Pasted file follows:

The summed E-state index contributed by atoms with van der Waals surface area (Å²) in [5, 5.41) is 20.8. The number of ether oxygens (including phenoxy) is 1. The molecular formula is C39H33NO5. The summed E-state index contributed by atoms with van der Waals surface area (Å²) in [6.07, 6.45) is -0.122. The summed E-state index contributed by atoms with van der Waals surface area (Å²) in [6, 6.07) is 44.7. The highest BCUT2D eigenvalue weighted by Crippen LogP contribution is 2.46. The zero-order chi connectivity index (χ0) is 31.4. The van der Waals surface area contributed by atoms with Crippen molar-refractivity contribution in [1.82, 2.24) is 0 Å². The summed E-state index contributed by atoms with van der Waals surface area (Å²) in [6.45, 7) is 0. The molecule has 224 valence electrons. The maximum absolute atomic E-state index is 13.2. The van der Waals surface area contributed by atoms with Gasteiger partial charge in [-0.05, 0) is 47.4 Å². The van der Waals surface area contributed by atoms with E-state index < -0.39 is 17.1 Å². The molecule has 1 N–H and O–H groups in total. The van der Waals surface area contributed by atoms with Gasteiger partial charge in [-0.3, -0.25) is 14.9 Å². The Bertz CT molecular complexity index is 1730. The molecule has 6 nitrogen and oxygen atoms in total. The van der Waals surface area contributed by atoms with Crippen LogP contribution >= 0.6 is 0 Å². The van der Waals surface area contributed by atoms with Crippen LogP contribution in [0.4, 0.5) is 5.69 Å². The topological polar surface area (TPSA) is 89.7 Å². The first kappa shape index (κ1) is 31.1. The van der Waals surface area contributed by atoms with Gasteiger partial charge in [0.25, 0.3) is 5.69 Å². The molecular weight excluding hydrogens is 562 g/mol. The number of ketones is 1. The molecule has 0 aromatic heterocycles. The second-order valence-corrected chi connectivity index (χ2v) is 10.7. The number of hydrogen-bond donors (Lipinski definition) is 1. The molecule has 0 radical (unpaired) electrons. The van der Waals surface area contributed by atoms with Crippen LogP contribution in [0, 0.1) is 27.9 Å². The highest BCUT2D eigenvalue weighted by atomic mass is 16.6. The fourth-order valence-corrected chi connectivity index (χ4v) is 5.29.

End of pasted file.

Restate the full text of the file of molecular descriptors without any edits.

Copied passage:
The summed E-state index contributed by atoms with van der Waals surface area (Å²) in [5, 5.41) is 20.8. The number of ether oxygens (including phenoxy) is 1. The molecular formula is C39H33NO5. The summed E-state index contributed by atoms with van der Waals surface area (Å²) in [6.07, 6.45) is -0.122. The summed E-state index contributed by atoms with van der Waals surface area (Å²) in [6, 6.07) is 44.7. The highest BCUT2D eigenvalue weighted by Crippen LogP contribution is 2.46. The zero-order chi connectivity index (χ0) is 31.4. The van der Waals surface area contributed by atoms with Crippen molar-refractivity contribution in [1.82, 2.24) is 0 Å². The summed E-state index contributed by atoms with van der Waals surface area (Å²) in [6.45, 7) is 0. The molecule has 224 valence electrons. The maximum absolute atomic E-state index is 13.2. The van der Waals surface area contributed by atoms with Gasteiger partial charge in [-0.05, 0) is 47.4 Å². The van der Waals surface area contributed by atoms with E-state index < -0.39 is 17.1 Å². The molecule has 1 N–H and O–H groups in total. The van der Waals surface area contributed by atoms with Gasteiger partial charge in [-0.3, -0.25) is 14.9 Å². The Bertz CT molecular complexity index is 1730. The molecule has 6 nitrogen and oxygen atoms in total. The van der Waals surface area contributed by atoms with Crippen LogP contribution >= 0.6 is 0 Å². The van der Waals surface area contributed by atoms with Crippen LogP contribution in [0.4, 0.5) is 5.69 Å². The topological polar surface area (TPSA) is 89.7 Å². The first kappa shape index (κ1) is 31.1. The van der Waals surface area contributed by atoms with Gasteiger partial charge in [0.25, 0.3) is 5.69 Å². The molecular weight excluding hydrogens is 562 g/mol. The number of ketones is 1. The molecule has 0 aromatic heterocycles. The second-order valence-corrected chi connectivity index (χ2v) is 10.7. The number of hydrogen-bond donors (Lipinski definition) is 1. The molecule has 0 radical (unpaired) electrons. The van der Waals surface area contributed by atoms with Crippen LogP contribution in [0, 0.1) is 27.9 Å². The highest BCUT2D eigenvalue weighted by atomic mass is 16.6. The fourth-order valence-corrected chi connectivity index (χ4v) is 5.29.